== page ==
The hypothetical test case should be a habit that everyone gets into, particularly with emotionally-charged issue. I was reminded of that with the Trayvon Martin case. Before you can be sure about your own reaction, you need to run through the same scenario with the races reversed to see if you would feel the same way. The same with any news story that gets you riled up. Having a good imagination is, I think, one of the key elements needed for developing a good moral sense.

  • Knowing that we’re imperfect helps us guard against inconsistencies we otherwise wouldn’t acknowledge.

  • Kevin Dugan

    I recently read Mistakes Were Made (But Not by Me): Why We Justify Foolish Beliefs, Bad Decisions, and Hurtful Acts by Carol Tavris and Elliot Aronson (Mar 2008).

    The book spoke largely to this point; how most of our reasoning is motivated by self justification. I found it a very challenging read, not that it was in any way difficult, but that it opened my eyes to a whole world of internal and social interaction I’d been unaware of. Arguments that come from ‘enemy’ sources or challenge our beliefs are naturally discounted and quickly forgotten. Those we here from ‘friendly’ sources or that confirm our existing beliefs we tend to accept uncritically. It also talks about how we actually re-write our memories to produce a more consistant narritive in which we play the besieged hero(ine).

    It has been especially useful in this campaign season, with my brother and mother firmly Foxzombies. I’ve worked extra hard to equip myself with hard data on the candidates and issues, rather than simply spouting positional rhetoric. It’s also helped me to point out that candidates are VERY good at recreating their memories of the past to justify changing positions.

  • Say what you will about the many, many flaws of biomedical research and the peer-review publication process, one of the positives is that reviewers of submitted papers are blinded to the authors.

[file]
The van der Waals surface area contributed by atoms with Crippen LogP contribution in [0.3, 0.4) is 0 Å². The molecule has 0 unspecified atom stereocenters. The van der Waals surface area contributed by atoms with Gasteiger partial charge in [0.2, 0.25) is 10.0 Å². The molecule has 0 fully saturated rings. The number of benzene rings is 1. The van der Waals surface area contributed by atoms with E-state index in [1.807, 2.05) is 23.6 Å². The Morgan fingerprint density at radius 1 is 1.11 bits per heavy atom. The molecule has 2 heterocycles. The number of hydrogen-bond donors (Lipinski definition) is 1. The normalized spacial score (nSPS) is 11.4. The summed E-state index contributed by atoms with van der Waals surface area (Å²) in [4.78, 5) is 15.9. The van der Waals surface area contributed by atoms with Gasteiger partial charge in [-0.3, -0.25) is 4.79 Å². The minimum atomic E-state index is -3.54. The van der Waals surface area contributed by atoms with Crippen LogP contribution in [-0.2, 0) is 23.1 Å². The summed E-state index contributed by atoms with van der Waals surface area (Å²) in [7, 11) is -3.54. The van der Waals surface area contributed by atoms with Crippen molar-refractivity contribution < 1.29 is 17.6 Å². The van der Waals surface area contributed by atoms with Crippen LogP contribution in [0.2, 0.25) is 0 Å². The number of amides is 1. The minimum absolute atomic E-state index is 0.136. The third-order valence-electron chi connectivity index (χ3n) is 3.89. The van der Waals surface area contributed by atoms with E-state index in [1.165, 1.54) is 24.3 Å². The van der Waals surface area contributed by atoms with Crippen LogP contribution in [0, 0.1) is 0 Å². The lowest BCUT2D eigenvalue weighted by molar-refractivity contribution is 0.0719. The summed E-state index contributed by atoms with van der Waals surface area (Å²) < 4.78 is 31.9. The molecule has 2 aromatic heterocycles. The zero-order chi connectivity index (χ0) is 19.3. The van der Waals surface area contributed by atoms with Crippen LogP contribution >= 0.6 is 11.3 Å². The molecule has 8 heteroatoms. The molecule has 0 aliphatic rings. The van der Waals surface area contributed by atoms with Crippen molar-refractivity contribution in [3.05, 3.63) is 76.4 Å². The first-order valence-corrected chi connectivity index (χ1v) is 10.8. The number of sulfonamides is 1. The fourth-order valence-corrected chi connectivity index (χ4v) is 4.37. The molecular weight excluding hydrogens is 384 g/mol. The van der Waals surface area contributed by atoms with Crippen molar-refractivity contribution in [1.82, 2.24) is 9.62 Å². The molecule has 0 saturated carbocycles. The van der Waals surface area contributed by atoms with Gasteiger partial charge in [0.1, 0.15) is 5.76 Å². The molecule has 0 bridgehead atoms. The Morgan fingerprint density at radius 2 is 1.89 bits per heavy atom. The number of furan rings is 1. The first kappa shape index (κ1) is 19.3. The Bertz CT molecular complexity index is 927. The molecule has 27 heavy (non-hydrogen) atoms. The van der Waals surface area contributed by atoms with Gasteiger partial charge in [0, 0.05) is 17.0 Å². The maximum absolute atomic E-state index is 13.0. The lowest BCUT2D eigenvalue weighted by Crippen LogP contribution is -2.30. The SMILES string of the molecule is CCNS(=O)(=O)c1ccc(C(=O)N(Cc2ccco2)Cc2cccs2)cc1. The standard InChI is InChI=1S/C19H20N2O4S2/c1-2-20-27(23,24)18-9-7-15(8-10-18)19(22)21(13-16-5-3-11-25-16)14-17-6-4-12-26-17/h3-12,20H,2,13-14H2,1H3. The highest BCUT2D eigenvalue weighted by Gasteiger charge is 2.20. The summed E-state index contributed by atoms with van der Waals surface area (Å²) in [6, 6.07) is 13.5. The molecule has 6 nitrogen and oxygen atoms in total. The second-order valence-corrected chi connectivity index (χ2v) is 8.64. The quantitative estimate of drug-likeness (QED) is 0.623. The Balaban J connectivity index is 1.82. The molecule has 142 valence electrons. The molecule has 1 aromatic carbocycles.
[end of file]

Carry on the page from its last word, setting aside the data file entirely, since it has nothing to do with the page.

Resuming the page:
Of course, in many cases they’re not really blind. A long-awaited, much-discussed Phase 3 clinical trial report is already an open book. And if you name a drug in development in a certain field, I can predict with a fairly high degree of certainty who is going to be one of the lead authors of a paper.

    But by taking the names off the paper, it drops one barrier to solid critique.

    Of course, anonymous posting would be analogous…except people’s avatars become known, and those whose opinions have been respected before get … well … respect.

    Sastra over skdlfish@#ASskdla_2#$google.

  • sheila

    Sadly, the people who most need to do this are the very ones least likely to do it. A bit like fact-checking people you agree with every now and then.

    I make effort because I’m determined not to wind up like the tea party, screaming that everyone else is closed-minded and never, ever checking facts or logic.

  • anandine

    While we’re on the subject of fooling ourselves, memory turns out to be very malleable. Each time you remember something, you reconsolidate the memory in your brain, and the next time you remember it, you pull up the reconsolidated version, but it may not have been reconsolidated exactly as it had been before. If you remember an event involving a bare-headed person, and someone asks what color his hat was, the next time you remember the event, you may remember the person wearing a green hat.

    This is good for therapists, who can more or less effectively direct memory reconsolidation to ameliorate traumatic memories, but it is bad for anyone who wants to trust his own memory or anyone else’s. It means you can never — never — really trust your memory. One might say, “If I didn’t know as much as I do about the malleability of memory, I would be sure that X happened, but instead I can only say I have a clear memory of it happening.”

    It may also explain some of why people confess to crimes they didn’t commit after lengthy interrogation. Stephanie Crowe’s brother said that eventually he began to think he had done it after being questioned all night about her murder.

  • F

    Too often, the very argument gives away the “label”, so this may be difficult in some cases.

  • This is why the argument from authority and ad hominem arguments are mirror-opposite fallacies. They both appeal to the source of the argument rather than the argument itself. The argument from authority assumes that the prestige of the originator justifies the argument, while ad homimen assumes that the depravity of the originator damns the argument.